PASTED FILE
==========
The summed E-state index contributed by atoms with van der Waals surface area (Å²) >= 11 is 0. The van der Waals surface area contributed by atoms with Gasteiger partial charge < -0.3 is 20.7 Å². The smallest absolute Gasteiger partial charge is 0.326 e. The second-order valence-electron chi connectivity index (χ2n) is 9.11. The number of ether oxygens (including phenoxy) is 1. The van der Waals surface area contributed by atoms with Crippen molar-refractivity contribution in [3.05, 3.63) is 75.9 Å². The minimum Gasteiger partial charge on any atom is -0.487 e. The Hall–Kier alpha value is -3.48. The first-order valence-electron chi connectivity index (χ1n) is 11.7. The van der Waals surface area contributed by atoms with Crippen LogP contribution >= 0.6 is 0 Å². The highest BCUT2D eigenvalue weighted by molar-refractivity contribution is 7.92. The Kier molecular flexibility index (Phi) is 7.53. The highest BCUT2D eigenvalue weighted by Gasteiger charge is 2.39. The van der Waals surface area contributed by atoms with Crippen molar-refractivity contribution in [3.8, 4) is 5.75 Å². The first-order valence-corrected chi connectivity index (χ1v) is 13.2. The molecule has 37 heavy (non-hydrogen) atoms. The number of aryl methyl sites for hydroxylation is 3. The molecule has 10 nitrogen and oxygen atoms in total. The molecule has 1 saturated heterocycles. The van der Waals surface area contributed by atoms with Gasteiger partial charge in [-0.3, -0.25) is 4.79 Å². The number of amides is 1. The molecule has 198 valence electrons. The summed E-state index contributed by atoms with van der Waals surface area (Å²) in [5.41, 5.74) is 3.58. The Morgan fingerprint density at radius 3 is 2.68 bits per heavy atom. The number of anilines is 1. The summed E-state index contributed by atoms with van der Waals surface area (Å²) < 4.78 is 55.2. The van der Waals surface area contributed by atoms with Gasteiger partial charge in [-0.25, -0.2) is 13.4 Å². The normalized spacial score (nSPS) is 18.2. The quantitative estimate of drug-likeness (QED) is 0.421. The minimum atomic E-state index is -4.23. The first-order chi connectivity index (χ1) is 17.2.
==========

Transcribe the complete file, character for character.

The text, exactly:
The summed E-state index contributed by atoms with van der Waals surface area (Å²) >= 11 is 0. The van der Waals surface area contributed by atoms with Gasteiger partial charge < -0.3 is 20.7 Å². The smallest absolute Gasteiger partial charge is 0.326 e. The second-order valence-electron chi connectivity index (χ2n) is 9.11. The number of ether oxygens (including phenoxy) is 1. The van der Waals surface area contributed by atoms with Crippen molar-refractivity contribution in [3.05, 3.63) is 75.9 Å². The minimum Gasteiger partial charge on any atom is -0.487 e. The Hall–Kier alpha value is -3.48. The first-order valence-electron chi connectivity index (χ1n) is 11.7. The van der Waals surface area contributed by atoms with Crippen LogP contribution >= 0.6 is 0 Å². The highest BCUT2D eigenvalue weighted by molar-refractivity contribution is 7.92. The Kier molecular flexibility index (Phi) is 7.53. The highest BCUT2D eigenvalue weighted by Gasteiger charge is 2.39. The van der Waals surface area contributed by atoms with Crippen molar-refractivity contribution in [3.8, 4) is 5.75 Å². The first-order valence-corrected chi connectivity index (χ1v) is 13.2. The molecule has 37 heavy (non-hydrogen) atoms. The number of aryl methyl sites for hydroxylation is 3. The molecule has 10 nitrogen and oxygen atoms in total. The molecule has 1 saturated heterocycles. The van der Waals surface area contributed by atoms with Gasteiger partial charge in [-0.3, -0.25) is 4.79 Å². The number of amides is 1. The molecule has 198 valence electrons. The summed E-state index contributed by atoms with van der Waals surface area (Å²) in [5.41, 5.74) is 3.58. The Morgan fingerprint density at radius 3 is 2.68 bits per heavy atom. The number of anilines is 1. The summed E-state index contributed by atoms with van der Waals surface area (Å²) < 4.78 is 55.2. The van der Waals surface area contributed by atoms with Gasteiger partial charge in [-0.25, -0.2) is 13.4 Å². The normalized spacial score (nSPS) is 18.2. The quantitative estimate of drug-likeness (QED) is 0.421. The minimum atomic E-state index is -4.23. The first-order chi connectivity index (χ1) is 17.2.